- a woman noted for courageous acts or nobility of character: Esther and other biblical heroines.
- a woman who, in the opinion of others, has special achievements, abilities, or personal qualities and is regarded as a role model or ideal: Name two women who have been heroines in your life.
- the principal female character in a story, play, film, etc.
Origin of heroine
Examples from the Web for heroine
Even though victims groups see Haselberg as a heroine, she feels she could have done more.How Sicko Priests Got Away With It
Barbie Latza Nadeau
November 16, 2014
The 30-something heroine glamorized the metropolis and its coveted name brands, Arora says.How Brooklyn Invaded Paris—Next Stop, the World
October 23, 2014
The artist Mike Denison has set himself a challenge: to draw one picture a day for an entire year of his heroine Bea Arthur.Forever a Golden Girl: The Art of Being Bea Arthur
July 14, 2014
Mischievous and spirited, she was a heroine for generations of young girls who read and idolized her.Madeline’s New York Moment: Ludwig Bemelmans’ Heroine Comes Home
July 8, 2014
The context of “Let It Go” is this: Elsa, the heroine of Frozen, is able to turn anything to ice with the touch of her hand.Why These Marines Love ‘Frozen’—and Why It Matters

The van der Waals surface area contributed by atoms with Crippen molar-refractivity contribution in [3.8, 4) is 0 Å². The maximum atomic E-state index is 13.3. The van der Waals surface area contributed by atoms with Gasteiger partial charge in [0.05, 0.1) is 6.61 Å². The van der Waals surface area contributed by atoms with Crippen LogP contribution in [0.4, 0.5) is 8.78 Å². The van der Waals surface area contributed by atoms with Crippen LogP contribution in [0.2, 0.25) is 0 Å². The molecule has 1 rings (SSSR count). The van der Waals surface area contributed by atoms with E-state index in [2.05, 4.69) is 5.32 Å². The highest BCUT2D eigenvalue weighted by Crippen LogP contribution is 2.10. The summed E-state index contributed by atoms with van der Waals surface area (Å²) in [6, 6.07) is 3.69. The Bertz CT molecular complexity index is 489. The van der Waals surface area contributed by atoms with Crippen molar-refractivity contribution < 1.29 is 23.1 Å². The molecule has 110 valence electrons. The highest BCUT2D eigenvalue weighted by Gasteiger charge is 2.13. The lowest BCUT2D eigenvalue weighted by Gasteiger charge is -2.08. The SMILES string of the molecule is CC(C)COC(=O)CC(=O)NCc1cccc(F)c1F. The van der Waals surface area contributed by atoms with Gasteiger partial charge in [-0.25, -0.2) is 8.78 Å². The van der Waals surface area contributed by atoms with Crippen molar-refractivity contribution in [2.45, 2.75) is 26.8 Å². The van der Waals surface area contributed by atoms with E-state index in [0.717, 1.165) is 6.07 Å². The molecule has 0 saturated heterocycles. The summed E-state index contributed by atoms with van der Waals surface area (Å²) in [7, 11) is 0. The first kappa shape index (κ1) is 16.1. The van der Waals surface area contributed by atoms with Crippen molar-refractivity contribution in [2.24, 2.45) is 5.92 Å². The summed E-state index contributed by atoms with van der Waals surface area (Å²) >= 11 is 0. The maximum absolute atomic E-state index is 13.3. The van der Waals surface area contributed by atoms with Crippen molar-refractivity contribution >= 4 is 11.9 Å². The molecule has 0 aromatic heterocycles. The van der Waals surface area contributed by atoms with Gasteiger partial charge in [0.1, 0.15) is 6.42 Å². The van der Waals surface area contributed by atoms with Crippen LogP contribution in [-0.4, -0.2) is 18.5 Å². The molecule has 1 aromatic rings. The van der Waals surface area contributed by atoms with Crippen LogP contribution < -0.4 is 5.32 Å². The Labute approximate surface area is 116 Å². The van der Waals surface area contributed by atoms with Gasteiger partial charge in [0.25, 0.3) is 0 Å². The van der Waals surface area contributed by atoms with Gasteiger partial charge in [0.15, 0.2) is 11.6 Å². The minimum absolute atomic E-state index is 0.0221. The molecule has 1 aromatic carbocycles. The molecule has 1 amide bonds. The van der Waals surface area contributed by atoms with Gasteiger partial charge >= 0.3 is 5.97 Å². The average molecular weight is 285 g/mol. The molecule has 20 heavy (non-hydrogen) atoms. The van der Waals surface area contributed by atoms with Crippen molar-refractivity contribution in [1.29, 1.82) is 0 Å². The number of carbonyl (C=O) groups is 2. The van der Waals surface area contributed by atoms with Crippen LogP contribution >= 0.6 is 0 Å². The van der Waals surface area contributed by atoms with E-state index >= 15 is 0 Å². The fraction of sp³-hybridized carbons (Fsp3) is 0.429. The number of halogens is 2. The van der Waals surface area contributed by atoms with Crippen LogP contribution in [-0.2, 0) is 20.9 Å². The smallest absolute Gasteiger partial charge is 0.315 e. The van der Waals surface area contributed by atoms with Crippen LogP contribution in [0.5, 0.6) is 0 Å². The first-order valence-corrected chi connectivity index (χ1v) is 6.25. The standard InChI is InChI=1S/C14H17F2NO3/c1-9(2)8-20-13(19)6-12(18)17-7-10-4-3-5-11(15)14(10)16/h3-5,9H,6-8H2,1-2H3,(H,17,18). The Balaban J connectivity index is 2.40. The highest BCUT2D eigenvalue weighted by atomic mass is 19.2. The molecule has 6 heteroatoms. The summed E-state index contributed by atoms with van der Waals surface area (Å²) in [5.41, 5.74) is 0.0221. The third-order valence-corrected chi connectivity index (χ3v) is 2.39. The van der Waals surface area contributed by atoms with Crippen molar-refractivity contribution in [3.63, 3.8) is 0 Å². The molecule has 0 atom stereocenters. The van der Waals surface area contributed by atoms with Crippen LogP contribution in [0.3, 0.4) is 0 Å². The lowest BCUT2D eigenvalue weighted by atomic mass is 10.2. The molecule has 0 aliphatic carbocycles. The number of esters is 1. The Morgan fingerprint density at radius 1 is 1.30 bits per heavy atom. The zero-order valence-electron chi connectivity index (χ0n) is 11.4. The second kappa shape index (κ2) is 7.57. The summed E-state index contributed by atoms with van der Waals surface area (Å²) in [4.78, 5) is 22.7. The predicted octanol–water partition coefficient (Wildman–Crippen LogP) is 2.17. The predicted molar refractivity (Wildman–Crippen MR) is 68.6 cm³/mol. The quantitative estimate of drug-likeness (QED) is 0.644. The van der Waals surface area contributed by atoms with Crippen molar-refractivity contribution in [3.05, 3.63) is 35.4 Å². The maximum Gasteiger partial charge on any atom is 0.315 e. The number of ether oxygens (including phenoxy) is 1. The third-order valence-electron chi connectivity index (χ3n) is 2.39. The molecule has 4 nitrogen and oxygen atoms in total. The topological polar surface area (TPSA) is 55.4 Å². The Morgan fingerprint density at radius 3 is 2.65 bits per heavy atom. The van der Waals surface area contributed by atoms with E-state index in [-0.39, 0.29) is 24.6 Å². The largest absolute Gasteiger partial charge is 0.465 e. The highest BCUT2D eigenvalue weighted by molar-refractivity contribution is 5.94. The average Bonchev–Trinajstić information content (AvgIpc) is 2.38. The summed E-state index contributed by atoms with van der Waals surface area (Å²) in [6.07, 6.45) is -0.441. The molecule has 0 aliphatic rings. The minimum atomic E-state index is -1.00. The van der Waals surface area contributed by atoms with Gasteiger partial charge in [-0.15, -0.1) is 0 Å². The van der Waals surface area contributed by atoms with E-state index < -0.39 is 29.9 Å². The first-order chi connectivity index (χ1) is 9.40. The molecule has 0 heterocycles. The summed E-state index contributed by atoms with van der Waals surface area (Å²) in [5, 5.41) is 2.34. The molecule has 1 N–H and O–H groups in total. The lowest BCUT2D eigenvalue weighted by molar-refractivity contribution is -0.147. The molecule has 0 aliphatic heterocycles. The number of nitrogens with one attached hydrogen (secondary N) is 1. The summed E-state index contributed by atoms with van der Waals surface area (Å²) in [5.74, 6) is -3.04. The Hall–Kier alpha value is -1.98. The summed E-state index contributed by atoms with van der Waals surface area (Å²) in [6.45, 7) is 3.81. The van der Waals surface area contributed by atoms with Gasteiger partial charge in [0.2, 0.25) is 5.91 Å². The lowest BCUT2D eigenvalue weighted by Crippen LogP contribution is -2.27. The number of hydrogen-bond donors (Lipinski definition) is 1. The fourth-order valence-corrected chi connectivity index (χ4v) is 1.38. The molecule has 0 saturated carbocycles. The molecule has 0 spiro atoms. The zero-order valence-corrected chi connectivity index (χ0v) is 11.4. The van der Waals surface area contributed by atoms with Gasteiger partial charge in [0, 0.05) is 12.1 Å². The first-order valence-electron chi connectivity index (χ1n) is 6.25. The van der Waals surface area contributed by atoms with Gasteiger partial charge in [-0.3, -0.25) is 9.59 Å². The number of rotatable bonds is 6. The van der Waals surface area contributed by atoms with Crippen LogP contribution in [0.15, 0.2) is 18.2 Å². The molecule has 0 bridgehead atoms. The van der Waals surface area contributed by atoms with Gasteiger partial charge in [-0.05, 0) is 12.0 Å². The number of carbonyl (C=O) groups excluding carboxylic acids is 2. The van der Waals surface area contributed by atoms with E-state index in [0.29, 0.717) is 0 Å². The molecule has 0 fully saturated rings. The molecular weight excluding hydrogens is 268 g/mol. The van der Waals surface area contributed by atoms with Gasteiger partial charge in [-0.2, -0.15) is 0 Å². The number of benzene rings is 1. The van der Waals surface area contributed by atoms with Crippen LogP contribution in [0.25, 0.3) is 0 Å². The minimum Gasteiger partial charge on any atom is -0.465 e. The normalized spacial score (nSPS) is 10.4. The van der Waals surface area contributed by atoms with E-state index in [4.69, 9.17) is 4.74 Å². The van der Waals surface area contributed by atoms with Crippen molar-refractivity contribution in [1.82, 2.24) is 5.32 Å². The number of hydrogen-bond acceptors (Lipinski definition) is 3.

Aaron B. O’Connell
June 27, 2014
It was not that she could not say "I have done no wickedness;" let us place this heroine in no false light.The Spenders
Harry Leon Wilson
Naturally he felt called upon to endorse his heroine, to defend her.Quaint Courtships
The book always came to an end when the hero married the heroine.The Foolish Lovers
St. John G. Ervine
His lordship stared, and could not comprehend our heroine's present meaning.
Our heroine balanced for a moment between these two notions.
- a woman possessing heroic qualities
- a woman idealized for possessing superior qualities
- the main female character in a novel, play, film, etc
Word Origin and History for heroine
1650s, from Latin heroine, heroina (plural heroinae) "a female hero, a demigoddess" (e.g. Medea), from Greek heroine, fem. of heros (see hero (n.1)). As "principal female character" in a drama or poem, from 1715.